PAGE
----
September/October 2018

Page 42

South Woodford Village Gazette

42 Visitor exploring the coastline at Heddon Valley, Devon. Visit



Starting with between 20 and 30, membership had increased to 252 by the end of the year, by which time a programme of illustrated lectures – interspersed with coffee mornings in various members’ houses and the occasional afternoon tea – had been established.

We raised well over £100,000 for the Neptune Coastline Campaign… Soon, a junior section was formed, the first meeting of this taking place on 14 November 1969 at Woodford County High School. These events were well attended and consisted of talks given by some of our members and carried on for some time. The various speakers very generously gave their fees to the centre, which initiated our many years of sending a donation to the Neptune Coastline Campaign, enabling the National Trust to purchase sections of the Welsh, English and Northern Irish coastline. By the 1974 AGM membership had climbed to over 500 and in

The National Trust Woodford and District Centre is celebrating its 50th anniversary this year. With their new season of monthly talks starting this September, Clive Boon takes a look at the centre’s history, which includes making a substantial contribution to the Neptune Coastline Campaign

May that year an open day was well supported, with £400 sent to National Trust headquarters. Throughout the 1970s and 1980s, membership steadily rose to a peak of 1,010 in 1985. Consequently, the centre’s activities became more varied and adventuresome, with up to three holidays a year being customary. At most of the winter meetings, it was not unusual for 400 chairs to be set out in the Hawkey Hall. By 2005, lack of support began to materialise with the consequent fall in membership occurring steadily thereafter. The threatened closure of the Hawkey Hall in 2014 had a disastrous effect, with 80 members not renewing their membership. These days, we rejoice if we have an attendance of 100. Some highlights in our history include hosting the Annual Regional Conference at the Woodford Moat House in 1992, with chairs and secretaries of the centres and associations in the region attending. Memorable speakers include John Julius Norwich, Lord Chorley and Dame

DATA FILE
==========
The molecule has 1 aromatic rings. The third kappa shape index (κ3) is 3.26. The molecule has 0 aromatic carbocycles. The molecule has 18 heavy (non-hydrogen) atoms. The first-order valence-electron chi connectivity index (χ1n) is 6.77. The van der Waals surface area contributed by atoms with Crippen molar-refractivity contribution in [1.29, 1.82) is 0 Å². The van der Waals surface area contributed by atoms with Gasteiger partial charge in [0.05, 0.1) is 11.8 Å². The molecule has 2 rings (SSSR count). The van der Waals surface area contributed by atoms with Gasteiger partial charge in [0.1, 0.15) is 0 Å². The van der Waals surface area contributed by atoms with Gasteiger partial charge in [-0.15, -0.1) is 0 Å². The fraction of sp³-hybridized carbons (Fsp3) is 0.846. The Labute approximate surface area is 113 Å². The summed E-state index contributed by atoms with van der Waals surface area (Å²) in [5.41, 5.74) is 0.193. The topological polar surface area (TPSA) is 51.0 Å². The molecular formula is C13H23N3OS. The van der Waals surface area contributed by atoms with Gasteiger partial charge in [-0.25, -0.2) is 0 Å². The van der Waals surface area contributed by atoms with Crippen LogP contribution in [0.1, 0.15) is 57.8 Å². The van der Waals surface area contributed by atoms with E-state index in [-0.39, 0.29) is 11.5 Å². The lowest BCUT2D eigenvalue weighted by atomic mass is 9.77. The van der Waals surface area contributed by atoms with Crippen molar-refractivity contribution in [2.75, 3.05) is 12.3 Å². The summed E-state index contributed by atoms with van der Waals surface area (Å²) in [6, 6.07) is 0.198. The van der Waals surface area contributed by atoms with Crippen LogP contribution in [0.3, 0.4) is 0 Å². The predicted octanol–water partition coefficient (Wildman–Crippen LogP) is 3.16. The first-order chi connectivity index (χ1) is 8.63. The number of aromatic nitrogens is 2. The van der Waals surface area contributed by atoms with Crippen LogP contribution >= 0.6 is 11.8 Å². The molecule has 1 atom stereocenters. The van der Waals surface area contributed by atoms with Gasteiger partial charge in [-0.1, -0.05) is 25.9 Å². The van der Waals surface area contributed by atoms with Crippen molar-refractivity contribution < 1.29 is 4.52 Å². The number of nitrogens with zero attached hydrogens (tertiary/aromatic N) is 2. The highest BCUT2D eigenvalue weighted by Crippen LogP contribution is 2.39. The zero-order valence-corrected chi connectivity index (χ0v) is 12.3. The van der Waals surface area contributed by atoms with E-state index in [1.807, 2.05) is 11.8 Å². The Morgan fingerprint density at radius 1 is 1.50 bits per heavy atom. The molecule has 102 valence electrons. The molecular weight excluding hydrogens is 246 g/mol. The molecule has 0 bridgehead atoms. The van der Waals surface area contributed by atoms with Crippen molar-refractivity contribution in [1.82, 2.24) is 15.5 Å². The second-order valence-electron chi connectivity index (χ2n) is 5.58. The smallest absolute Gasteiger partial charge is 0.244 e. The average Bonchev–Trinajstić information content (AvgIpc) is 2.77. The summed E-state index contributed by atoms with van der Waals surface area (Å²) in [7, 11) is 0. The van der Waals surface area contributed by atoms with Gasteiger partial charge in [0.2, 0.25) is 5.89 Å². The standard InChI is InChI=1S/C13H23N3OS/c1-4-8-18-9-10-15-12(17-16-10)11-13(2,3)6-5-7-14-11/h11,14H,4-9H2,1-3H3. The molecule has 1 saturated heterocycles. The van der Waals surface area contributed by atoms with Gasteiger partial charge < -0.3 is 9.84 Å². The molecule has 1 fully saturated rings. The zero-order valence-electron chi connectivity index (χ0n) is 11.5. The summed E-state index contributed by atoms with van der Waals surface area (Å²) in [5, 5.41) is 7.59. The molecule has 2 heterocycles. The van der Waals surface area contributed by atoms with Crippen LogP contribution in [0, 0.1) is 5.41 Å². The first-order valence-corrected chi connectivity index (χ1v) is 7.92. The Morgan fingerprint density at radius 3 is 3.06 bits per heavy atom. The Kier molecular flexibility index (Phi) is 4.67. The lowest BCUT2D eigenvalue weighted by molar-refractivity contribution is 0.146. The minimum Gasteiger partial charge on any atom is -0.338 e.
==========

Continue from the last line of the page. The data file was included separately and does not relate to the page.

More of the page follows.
Woodford County High School in the 1970s, the site the centre’s first full meetingof

Jennifer Jenkins. Our May fair became a regular event, beginning in May 1991 and continuing every other year until 2009. As a result of the success of the fairs over the years, we raised well over £100,000 for the Neptune Coastline Campaign. In the course of our 50-year history, the centre has been served by just three secretaries, and in that time has contributed well over £200,000 to various National Trust projects. We now meet at All Saints’ Church hall in Woodford Green and the Woodford Memorial Hall in South Woodford and boast an extensive programme:

© RJ Swain and courtesy of Redbr idge Museum & Heritage Centre

The first meeting took place on 12 February 1968 in the Hawkey Hall with a speaker from central office. With minutes of the 1967 coffee morning being written in shorthand, there is some confusion as to whether the meeting ever took place. However, there is no doubt that the first full meeting of the centre was held on 16 March 1968 at Woodford County High School and subsequent AGMs are numbered from that date.

© National Trust Images/Chris Lacey

he genesis of the Woodford and District Centre of the National Trust was a coffee morning held on 7 December 1967 at Number 30, Snakes Lane, when it was decided that membership of the proposed centre would cost five shillings.

seven monthly winter talks commencing in September, a similar number of London visits to interesting venues, a series of summer day outings and a summer holiday. Above all, the centre prides itself on being very friendly and sociable and a place to meet and enjoy company. In addition, it should not be forgotten that the National Trust is a countrywide organisation dedicated to preserving the nation’s heritage and environment.

The National Trust Woodford and District Centre begins its new season of events with a talk about gardening during the Second World War at All Saints’ Church hall on 12 September (2.30pm). This will be followed by a talk about how sailing barges once transported gunpowder down the Lea Valley at Woodford Memorial Hall on 16 October (10.30am). Visitors are welcome (£3). For more information, call 07774 164 407

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